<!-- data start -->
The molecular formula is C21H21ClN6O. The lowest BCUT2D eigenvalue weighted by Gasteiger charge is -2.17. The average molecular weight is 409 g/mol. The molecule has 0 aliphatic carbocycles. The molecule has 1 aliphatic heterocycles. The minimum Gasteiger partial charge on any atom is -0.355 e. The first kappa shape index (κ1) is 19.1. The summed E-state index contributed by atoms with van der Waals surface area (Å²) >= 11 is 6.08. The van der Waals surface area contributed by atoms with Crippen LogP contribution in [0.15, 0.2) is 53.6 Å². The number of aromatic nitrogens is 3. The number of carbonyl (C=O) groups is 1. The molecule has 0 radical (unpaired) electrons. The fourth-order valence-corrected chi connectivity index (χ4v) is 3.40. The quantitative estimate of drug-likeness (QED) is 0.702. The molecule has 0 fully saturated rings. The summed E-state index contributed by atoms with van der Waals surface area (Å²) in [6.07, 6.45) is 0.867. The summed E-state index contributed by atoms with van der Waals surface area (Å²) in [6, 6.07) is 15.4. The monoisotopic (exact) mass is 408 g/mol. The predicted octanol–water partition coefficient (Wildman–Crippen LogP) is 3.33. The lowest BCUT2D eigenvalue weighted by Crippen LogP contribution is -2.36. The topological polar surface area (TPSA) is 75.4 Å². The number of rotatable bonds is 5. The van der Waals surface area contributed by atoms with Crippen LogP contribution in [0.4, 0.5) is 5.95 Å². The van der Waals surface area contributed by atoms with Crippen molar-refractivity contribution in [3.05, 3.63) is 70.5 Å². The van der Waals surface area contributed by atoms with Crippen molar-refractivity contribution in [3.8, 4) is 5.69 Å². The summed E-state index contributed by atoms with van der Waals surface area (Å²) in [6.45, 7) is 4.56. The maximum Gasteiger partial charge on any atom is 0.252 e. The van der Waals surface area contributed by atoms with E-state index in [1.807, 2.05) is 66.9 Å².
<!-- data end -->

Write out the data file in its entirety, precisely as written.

The molecular formula is C21H21ClN6O. The lowest BCUT2D eigenvalue weighted by Gasteiger charge is -2.17. The average molecular weight is 409 g/mol. The molecule has 0 aliphatic carbocycles. The molecule has 1 aliphatic heterocycles. The minimum Gasteiger partial charge on any atom is -0.355 e. The first kappa shape index (κ1) is 19.1. The summed E-state index contributed by atoms with van der Waals surface area (Å²) >= 11 is 6.08. The van der Waals surface area contributed by atoms with Crippen LogP contribution in [0.15, 0.2) is 53.6 Å². The number of aromatic nitrogens is 3. The number of carbonyl (C=O) groups is 1. The molecule has 0 radical (unpaired) electrons. The fourth-order valence-corrected chi connectivity index (χ4v) is 3.40. The quantitative estimate of drug-likeness (QED) is 0.702. The molecule has 0 fully saturated rings. The summed E-state index contributed by atoms with van der Waals surface area (Å²) in [6.07, 6.45) is 0.867. The summed E-state index contributed by atoms with van der Waals surface area (Å²) in [6, 6.07) is 15.4. The monoisotopic (exact) mass is 408 g/mol. The predicted octanol–water partition coefficient (Wildman–Crippen LogP) is 3.33. The lowest BCUT2D eigenvalue weighted by Crippen LogP contribution is -2.36. The topological polar surface area (TPSA) is 75.4 Å². The number of rotatable bonds is 5. The van der Waals surface area contributed by atoms with Crippen LogP contribution in [0.4, 0.5) is 5.95 Å². The van der Waals surface area contributed by atoms with Crippen molar-refractivity contribution in [3.05, 3.63) is 70.5 Å². The van der Waals surface area contributed by atoms with Crippen molar-refractivity contribution in [3.8, 4) is 5.69 Å². The summed E-state index contributed by atoms with van der Waals surface area (Å²) in [6.45, 7) is 4.56. The maximum Gasteiger partial charge on any atom is 0.252 e. The van der Waals surface area contributed by atoms with E-state index in [1.807, 2.05) is 66.9 Å².